The NRC’s Dr. Saran Narang is credited with the invention of synthetic insulin, which resulted in the drug Humulin, now used by approximately 300 million people worldwide

By Jassi Bedi

Some of the world’s 415 million diabetics could not take Drs. Frederick Banting and Charles Best’s animal-derived insulin. Another version was essential.

Synthesized insulin is a hormone used by 300 million people around the world to treat diseases like diabetes. But few people know that this 1981 discovery happened in our nation’s capital by the late Indo-Canadian scientist, Dr. Saran Narang.

To do this, Narang and his team at the National Research Council (NRC) used a process called recombinant DNA. DNA is a complex molecule that serves as instructions for cells to create proteins in an organism. Since all life is composed of proteins, DNA acts as blueprints for every living thing on Earth.

Recombinant DNA is a process by which two different strands of DNA are combined to create a new strand with the properties of both. This new strand can then be transplanted into a bacterium to essentially trick it into making whatever the scientists that engineered it desire. In the case of Narang and his team, their goal was to get the bacterium to create insulin – and they succeeded.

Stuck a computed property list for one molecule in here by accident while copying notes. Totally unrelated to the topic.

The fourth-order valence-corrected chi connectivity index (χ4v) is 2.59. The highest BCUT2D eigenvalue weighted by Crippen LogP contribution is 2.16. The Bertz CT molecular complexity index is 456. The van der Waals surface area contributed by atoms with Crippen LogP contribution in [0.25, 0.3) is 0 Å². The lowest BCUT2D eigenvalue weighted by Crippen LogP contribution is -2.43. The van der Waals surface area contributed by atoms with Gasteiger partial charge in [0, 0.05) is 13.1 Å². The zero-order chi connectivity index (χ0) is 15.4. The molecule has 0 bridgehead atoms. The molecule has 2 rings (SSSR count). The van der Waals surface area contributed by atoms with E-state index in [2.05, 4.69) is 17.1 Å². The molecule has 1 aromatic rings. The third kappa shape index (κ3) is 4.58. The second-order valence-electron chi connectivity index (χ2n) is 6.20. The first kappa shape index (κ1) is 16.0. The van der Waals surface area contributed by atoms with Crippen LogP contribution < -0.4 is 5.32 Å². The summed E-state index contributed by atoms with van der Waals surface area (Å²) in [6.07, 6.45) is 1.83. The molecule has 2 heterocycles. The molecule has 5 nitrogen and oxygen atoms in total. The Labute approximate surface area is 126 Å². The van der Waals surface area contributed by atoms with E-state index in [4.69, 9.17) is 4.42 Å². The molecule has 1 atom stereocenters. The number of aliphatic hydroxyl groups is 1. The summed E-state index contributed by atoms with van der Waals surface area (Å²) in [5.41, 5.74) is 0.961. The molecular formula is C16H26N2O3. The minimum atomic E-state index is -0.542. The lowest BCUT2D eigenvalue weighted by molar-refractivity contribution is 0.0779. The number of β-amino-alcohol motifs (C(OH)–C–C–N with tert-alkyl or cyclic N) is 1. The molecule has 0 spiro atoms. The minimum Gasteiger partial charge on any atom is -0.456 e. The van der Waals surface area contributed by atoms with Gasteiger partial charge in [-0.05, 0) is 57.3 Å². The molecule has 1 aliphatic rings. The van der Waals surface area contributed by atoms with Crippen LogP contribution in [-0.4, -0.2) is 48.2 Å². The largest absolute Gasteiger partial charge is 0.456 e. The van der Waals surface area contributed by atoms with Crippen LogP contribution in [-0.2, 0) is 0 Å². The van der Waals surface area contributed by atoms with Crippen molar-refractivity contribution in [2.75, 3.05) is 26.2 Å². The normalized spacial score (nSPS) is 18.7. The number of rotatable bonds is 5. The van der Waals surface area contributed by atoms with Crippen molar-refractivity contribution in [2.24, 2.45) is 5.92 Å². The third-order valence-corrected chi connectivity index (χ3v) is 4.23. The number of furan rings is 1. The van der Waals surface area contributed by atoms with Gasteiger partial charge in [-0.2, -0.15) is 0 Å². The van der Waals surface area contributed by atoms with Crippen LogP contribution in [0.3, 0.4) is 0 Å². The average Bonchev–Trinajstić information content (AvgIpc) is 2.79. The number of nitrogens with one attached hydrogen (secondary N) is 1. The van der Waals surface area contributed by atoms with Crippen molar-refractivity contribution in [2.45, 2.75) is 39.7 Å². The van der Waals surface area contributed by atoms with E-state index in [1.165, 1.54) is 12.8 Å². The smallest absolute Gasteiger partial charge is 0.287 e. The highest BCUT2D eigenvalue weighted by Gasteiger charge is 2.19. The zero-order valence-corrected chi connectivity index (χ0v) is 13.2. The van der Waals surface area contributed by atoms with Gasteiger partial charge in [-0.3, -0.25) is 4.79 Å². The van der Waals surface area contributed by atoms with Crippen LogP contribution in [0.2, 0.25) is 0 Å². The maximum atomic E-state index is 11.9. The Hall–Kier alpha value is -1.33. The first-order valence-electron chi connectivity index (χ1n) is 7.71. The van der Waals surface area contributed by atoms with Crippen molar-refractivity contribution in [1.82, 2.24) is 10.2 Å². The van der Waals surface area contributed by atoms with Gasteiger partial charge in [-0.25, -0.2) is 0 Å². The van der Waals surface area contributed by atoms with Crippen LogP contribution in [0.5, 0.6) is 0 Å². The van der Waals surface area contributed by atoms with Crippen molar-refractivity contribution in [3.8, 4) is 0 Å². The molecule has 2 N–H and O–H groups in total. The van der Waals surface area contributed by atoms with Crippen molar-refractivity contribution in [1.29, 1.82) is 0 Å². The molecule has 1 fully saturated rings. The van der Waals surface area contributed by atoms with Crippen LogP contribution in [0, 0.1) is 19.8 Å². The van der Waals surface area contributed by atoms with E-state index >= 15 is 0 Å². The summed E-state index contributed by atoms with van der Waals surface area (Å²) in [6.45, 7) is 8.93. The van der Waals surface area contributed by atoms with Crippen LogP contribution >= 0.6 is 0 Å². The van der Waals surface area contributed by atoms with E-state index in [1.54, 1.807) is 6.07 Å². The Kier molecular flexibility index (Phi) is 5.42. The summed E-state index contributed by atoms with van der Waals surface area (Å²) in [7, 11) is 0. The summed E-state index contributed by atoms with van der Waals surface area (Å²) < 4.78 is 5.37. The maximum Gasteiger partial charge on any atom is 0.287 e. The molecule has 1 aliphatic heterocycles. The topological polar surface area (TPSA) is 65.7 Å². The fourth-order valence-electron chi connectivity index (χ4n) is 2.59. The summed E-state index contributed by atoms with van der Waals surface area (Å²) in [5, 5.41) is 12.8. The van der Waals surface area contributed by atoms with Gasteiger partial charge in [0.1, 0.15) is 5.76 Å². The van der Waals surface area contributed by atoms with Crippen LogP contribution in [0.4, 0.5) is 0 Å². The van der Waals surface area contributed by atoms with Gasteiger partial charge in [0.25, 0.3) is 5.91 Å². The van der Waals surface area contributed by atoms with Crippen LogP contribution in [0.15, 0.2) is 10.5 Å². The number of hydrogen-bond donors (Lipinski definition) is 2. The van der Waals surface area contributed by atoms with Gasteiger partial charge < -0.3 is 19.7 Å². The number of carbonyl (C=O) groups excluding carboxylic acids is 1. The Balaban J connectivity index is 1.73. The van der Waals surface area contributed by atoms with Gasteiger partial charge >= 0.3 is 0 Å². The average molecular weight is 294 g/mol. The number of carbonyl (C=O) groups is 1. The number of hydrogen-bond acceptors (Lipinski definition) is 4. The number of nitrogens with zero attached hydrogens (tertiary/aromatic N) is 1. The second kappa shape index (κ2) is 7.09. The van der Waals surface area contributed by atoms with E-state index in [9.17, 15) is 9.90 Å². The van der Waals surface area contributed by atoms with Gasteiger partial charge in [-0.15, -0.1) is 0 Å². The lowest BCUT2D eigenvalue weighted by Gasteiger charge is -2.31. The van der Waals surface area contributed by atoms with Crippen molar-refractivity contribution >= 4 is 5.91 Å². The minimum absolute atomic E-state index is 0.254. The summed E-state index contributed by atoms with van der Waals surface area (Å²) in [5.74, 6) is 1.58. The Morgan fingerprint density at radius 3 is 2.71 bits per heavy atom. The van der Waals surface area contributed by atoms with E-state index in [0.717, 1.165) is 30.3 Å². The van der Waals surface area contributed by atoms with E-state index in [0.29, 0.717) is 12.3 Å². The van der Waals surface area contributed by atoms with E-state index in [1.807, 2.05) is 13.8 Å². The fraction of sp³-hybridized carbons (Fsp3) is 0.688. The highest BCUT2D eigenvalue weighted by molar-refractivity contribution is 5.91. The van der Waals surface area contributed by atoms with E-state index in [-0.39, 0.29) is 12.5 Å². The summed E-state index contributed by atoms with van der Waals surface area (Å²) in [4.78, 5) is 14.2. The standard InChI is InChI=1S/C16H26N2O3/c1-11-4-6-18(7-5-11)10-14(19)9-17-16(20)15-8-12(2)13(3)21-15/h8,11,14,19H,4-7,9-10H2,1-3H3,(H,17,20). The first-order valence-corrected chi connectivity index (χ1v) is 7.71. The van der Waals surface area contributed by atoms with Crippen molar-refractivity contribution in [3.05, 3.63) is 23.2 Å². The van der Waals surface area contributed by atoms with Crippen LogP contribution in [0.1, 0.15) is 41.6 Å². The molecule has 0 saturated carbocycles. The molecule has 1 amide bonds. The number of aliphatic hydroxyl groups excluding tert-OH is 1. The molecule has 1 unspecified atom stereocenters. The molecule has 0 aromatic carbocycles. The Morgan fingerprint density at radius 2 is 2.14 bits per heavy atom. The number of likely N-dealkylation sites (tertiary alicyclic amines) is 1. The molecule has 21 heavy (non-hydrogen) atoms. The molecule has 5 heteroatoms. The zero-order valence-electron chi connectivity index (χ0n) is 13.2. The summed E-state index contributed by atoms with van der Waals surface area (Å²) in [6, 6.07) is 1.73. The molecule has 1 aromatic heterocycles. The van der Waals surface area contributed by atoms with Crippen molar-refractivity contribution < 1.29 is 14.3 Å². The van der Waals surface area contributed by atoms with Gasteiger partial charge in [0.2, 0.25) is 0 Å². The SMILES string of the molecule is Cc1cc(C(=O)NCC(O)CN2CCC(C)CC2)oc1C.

In 1981 insulin was created in an Ottawa laboratory to benefit millions of people across the globe. Of course, insulin was always available before then. The problem was that it would be taken from animals. Most of the time the insulin was taken from pigs. About 15% of diabetics at the time were allergic to pigs so many people were left with limited treatment.

Narang his colleagues were able to bring insulin to the masses by removing the use of animals entirely, by their creation of artificial insulin through recombinant DNA. The synthetization of insulin eventually led to the creation of Humulin, a product that delivers doses of insulin from a pen.

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